J: Its hard to say cause around the time I started playing guitar I discovered a bunch of new bands. Around that time I had two or three different guitars- I had that A Takamine which got stolen and then my parents for Christmas they got me a Washburn 4 6 that was black with like the neon orange lining around it (I’ve been trying to find another one but their hard to find, you cant find them on Ebay or anything), but I was playing along to ‘Too Fast For Love’ Motley Crue and stuff like that cause that was cool, you know and Ratt- the actual Ratt album you know? [Plays a riff] That type of thing. Then all of a sudden a dude that I went to school with was like “Check this band out! Their drummer needs an oxygen mask!” and mind you this was before the internet and this was when I lived in the Mid West in Des Moines Iowa so it took a while for shit to get to me. So he played ‘Ride The Lightening’ for me and that blew my fucking mind!! I was like “What the hell is this?” That opened up my mind to like seeking out new and different music and trying to find different bands and the way different bands approach guitar playing and song writing and things like that you know. Back then it was more I just wanted to be in a band and I wasn’t thinking in terms of improving my skills or becoming a song writer or learning how to record or any of that stuff, it was simply ‘I wanna get up and jam and bang my head’ [Laughs] you know? It was literally that simple and I was just lucky because when I live in Des Moines, well in Ankeny Iowa actually there wasn’t a lot to do so I had a lot of time to spend with the guitar, and I had a lot of supportive people around me- I got really lucky in that way. So instead of you know, I don’t know, snorting a bunch of meth I ran scales! [Laughs]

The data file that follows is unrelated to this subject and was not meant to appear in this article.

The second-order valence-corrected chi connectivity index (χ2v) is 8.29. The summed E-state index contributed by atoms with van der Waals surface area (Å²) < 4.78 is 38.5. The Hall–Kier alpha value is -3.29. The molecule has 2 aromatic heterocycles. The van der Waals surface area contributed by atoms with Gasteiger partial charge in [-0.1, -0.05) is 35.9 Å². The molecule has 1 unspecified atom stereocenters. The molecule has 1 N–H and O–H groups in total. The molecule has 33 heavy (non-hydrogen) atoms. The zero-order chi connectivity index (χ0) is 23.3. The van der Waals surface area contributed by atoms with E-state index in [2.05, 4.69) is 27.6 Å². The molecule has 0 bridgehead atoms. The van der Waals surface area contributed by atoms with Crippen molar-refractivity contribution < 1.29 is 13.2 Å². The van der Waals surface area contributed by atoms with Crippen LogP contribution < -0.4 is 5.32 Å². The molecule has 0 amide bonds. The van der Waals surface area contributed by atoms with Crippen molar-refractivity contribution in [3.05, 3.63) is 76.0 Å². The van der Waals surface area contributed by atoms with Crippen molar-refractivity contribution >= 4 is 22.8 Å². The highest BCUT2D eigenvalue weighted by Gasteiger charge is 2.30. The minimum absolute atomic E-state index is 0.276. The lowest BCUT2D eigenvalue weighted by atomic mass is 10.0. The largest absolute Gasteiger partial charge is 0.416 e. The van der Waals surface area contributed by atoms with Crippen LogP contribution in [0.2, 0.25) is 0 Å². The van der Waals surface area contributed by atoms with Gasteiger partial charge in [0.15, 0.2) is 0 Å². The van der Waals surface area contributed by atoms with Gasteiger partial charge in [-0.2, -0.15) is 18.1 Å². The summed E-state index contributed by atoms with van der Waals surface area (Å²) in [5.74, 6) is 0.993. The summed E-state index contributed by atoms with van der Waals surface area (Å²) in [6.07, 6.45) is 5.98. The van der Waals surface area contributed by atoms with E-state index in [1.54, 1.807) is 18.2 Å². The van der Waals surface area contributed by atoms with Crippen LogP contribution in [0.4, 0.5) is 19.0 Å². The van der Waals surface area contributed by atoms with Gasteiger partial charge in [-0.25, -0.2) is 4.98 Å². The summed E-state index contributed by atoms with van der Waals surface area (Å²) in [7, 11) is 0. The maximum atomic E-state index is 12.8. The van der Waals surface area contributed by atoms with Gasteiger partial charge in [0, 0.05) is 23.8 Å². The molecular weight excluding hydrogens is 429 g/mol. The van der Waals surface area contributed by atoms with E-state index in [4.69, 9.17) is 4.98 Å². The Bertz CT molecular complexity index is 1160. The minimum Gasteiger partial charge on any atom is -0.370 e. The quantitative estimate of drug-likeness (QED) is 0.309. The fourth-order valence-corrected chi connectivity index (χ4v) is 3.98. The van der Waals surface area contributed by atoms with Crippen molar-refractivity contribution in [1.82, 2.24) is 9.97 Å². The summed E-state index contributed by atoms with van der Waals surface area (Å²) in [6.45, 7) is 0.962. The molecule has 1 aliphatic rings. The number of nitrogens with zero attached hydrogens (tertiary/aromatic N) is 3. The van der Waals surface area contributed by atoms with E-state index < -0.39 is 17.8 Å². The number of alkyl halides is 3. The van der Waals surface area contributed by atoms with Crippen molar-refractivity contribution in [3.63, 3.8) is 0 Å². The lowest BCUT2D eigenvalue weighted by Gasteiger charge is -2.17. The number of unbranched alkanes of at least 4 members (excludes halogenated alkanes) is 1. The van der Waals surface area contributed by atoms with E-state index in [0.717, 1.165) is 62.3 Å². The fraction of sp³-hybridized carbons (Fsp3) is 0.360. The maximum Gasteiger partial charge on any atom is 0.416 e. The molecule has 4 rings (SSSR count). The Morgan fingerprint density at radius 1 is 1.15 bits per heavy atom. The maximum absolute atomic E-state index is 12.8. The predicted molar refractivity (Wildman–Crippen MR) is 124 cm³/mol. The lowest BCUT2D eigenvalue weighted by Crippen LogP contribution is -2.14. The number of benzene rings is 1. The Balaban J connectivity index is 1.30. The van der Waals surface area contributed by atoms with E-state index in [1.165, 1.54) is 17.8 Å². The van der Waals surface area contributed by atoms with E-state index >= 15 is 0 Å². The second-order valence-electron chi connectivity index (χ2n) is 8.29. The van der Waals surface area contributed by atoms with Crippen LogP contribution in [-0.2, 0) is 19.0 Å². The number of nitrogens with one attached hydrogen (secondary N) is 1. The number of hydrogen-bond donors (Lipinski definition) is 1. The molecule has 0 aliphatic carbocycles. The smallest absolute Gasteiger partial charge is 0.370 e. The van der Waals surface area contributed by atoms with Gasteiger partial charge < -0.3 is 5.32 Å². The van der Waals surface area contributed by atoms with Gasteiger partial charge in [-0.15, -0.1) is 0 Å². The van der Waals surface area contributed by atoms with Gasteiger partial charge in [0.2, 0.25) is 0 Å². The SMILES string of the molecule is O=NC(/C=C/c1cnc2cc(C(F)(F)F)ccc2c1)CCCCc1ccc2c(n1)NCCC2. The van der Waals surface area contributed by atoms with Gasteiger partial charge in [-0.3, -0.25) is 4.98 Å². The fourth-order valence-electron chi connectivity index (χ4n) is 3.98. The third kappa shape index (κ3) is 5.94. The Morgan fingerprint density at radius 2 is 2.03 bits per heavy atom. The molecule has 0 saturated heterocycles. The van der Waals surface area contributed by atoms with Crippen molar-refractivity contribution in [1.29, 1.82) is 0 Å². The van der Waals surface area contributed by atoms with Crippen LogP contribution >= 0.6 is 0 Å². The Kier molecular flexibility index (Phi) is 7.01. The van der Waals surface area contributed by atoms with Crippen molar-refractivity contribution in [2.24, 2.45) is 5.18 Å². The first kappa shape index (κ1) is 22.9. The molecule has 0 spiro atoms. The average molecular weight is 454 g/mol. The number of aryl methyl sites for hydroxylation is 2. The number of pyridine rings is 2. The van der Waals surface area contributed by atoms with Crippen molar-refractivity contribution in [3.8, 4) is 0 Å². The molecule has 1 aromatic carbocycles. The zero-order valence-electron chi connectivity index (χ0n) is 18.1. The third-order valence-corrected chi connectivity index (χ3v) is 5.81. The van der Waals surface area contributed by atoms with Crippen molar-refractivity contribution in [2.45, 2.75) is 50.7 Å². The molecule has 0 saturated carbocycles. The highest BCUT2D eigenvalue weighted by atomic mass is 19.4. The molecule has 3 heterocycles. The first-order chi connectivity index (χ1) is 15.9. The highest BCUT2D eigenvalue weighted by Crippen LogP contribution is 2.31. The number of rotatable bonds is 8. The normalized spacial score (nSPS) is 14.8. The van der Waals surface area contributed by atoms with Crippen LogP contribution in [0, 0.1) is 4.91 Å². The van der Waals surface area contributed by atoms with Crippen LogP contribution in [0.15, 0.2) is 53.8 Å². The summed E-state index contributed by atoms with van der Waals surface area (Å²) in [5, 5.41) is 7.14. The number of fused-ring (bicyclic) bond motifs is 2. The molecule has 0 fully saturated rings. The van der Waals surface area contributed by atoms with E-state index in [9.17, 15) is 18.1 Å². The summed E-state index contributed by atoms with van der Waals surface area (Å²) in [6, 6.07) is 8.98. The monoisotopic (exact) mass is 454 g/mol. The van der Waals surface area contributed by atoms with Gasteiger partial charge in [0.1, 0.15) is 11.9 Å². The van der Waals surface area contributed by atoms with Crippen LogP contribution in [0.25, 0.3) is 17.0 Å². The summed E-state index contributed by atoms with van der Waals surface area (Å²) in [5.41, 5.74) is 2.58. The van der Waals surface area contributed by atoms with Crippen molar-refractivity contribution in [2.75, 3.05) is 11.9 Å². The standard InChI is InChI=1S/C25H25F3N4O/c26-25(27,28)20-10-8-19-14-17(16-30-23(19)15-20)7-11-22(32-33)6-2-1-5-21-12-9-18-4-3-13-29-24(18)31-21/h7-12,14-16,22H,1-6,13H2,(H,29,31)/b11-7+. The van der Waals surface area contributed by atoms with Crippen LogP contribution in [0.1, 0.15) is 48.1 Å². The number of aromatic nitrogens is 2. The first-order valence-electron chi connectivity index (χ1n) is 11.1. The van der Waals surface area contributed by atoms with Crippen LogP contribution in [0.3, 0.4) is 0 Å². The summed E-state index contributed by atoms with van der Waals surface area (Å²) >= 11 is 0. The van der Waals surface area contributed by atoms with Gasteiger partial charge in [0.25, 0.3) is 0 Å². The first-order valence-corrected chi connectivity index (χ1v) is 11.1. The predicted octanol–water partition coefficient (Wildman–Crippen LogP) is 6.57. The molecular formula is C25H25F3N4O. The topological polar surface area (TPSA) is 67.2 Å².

RR: So tell us a little bit about those really early bands when you were really young. Any embarrassing stories?
J: Oh absolutely! I was in a band and I think every 12 year old was in a band called like ‘Crystal Blade’ or ‘Crystal Axe’ or something like that. Okay so I think I was 14 years old and this was the first time I ever played in front of people ever and it was with the guy that introduced me to Metallica and ‘Ride The Lightening’ and this was after ‘Kill Em All’ was already out so I had to go backwards…So we played downstairs in an arcade in the local mall- I can’t remember the name of the place, but we played there and it was like one of those things where you know your grandparents show up and that’s about it, you know? [Laughs] But we played Loudness and some Judas Priest and ahh its just weird the stuff that we played! I think we only played like four songs and I had to have my Dad take me to practice at a friends house in because I was grounded! I was under lockdown because I had gotten caught with pot by the police in Ankeny and they didn’t like write me up or press charges. Check this out- the Ankeny police had me right an essay, a 1500 word essay on why pot is bad so what I did was, I got an a encyclopaedia out and I read a bunch of stuff about marijuana, you know and I wrote down how they use it to treat glycaemia patients and (Laughs) and all the like medicinal properties and all the good things that (Pauses) ohh whatever you know I was 14, you know didn’t know any better. [Laughs] So we had this first gig and I remember the other guitar player was doing like a guitar solo or something and he was like really embarrassed or something and he was failing so I just starting playing over the top of him [Laughs] and then he like thanked me afterwards and I was like ‘It’s cool’…God that was so long ago!

RR: When would you say you first cut your teeth on like writing your own material?
J: I had a band called Atomic Opera that I was in- a thrash metal band; like speed metal- and in that band was the first time that I ever like wrote a song and it was kind of like a riffy tune. At that time I was I heavily into Mustaine and “Killing Is My Business” and “Peace Sells” – those were my two favourite records so I was like riffing out and at that time I also like Flotsam and Jetsam and Metallica and Anthrax and Slayer and stuff like that of course cause that’s what was out- oh and Overkill, ya know all that. It was a song called “Across The Sea Of Doom” and me and drummer wrote it. I just sat there and I’d come up with a riff and he’d come up with a drum beat for it and then we’d be like “Okay, so how many times should we play that?” .. “I dunno, like eight times” … “Okay, so we’ll do that eight times, and then we’ll go into this other part” so ya know everything was in a series of eights or fours, which is not unlike what I do now, you know, pretty much do the same thing! [Laughs]

RR: So when would you say you finally kind of realised that your guitar playing was really coming together and could take you somewhere?